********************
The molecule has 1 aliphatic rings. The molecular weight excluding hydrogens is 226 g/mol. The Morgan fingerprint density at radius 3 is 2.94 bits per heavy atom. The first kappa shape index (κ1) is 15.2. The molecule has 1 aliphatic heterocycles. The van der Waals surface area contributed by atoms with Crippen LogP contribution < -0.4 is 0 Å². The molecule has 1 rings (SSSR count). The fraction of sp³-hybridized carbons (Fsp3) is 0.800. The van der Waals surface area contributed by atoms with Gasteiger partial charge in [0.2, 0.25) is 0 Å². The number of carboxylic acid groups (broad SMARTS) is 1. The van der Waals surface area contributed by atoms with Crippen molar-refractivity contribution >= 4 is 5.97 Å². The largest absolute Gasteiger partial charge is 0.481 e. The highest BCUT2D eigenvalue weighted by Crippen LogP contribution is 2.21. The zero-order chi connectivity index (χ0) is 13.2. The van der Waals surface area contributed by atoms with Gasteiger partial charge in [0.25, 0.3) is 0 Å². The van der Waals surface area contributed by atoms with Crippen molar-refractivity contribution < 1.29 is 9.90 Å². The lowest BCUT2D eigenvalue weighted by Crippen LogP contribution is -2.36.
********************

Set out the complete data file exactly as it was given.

The molecule has 1 aliphatic rings. The molecular weight excluding hydrogens is 226 g/mol. The Morgan fingerprint density at radius 3 is 2.94 bits per heavy atom. The first kappa shape index (κ1) is 15.2. The molecule has 1 aliphatic heterocycles. The van der Waals surface area contributed by atoms with Crippen LogP contribution < -0.4 is 0 Å². The molecule has 1 rings (SSSR count). The fraction of sp³-hybridized carbons (Fsp3) is 0.800. The van der Waals surface area contributed by atoms with Gasteiger partial charge in [0.2, 0.25) is 0 Å². The number of carboxylic acid groups (broad SMARTS) is 1. The van der Waals surface area contributed by atoms with Crippen molar-refractivity contribution >= 4 is 5.97 Å². The largest absolute Gasteiger partial charge is 0.481 e. The highest BCUT2D eigenvalue weighted by Crippen LogP contribution is 2.21. The zero-order chi connectivity index (χ0) is 13.2. The van der Waals surface area contributed by atoms with Gasteiger partial charge in [0.25, 0.3) is 0 Å². The van der Waals surface area contributed by atoms with Crippen molar-refractivity contribution < 1.29 is 9.90 Å². The lowest BCUT2D eigenvalue weighted by Crippen LogP contribution is -2.36.